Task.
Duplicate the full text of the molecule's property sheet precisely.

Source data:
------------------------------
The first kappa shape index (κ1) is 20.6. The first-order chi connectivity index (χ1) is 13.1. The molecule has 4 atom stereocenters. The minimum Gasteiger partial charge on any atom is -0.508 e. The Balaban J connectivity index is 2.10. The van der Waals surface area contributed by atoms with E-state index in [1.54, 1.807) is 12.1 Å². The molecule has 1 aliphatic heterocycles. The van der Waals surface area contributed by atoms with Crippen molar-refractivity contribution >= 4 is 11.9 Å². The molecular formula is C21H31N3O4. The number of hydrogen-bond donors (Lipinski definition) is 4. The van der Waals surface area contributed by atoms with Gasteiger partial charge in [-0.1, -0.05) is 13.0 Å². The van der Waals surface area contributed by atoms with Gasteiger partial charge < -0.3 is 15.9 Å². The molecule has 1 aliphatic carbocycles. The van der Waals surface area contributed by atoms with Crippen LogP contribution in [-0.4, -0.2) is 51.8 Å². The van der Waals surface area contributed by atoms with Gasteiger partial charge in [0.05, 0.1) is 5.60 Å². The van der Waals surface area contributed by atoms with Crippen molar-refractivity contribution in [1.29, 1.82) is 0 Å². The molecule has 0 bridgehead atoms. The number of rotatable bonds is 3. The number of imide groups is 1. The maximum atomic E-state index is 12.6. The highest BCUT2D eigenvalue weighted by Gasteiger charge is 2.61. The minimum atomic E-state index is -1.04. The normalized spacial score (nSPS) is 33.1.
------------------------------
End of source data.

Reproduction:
The first kappa shape index (κ1) is 20.6. The first-order chi connectivity index (χ1) is 13.1. The molecule has 4 atom stereocenters. The minimum Gasteiger partial charge on any atom is -0.508 e. The Balaban J connectivity index is 2.10. The van der Waals surface area contributed by atoms with E-state index in [1.54, 1.807) is 12.1 Å². The molecule has 1 aliphatic heterocycles. The van der Waals surface area contributed by atoms with Crippen molar-refractivity contribution >= 4 is 11.9 Å². The molecular formula is C21H31N3O4. The number of hydrogen-bond donors (Lipinski definition) is 4. The van der Waals surface area contributed by atoms with Gasteiger partial charge in [-0.1, -0.05) is 13.0 Å². The van der Waals surface area contributed by atoms with Gasteiger partial charge < -0.3 is 15.9 Å². The molecule has 1 aliphatic carbocycles. The van der Waals surface area contributed by atoms with Crippen LogP contribution in [-0.4, -0.2) is 51.8 Å². The van der Waals surface area contributed by atoms with Gasteiger partial charge in [0.05, 0.1) is 5.60 Å². The van der Waals surface area contributed by atoms with Crippen molar-refractivity contribution in [1.29, 1.82) is 0 Å². The molecule has 0 bridgehead atoms. The number of rotatable bonds is 3. The number of imide groups is 1. The maximum atomic E-state index is 12.6. The highest BCUT2D eigenvalue weighted by Gasteiger charge is 2.61. The minimum atomic E-state index is -1.04. The normalized spacial score (nSPS) is 33.1.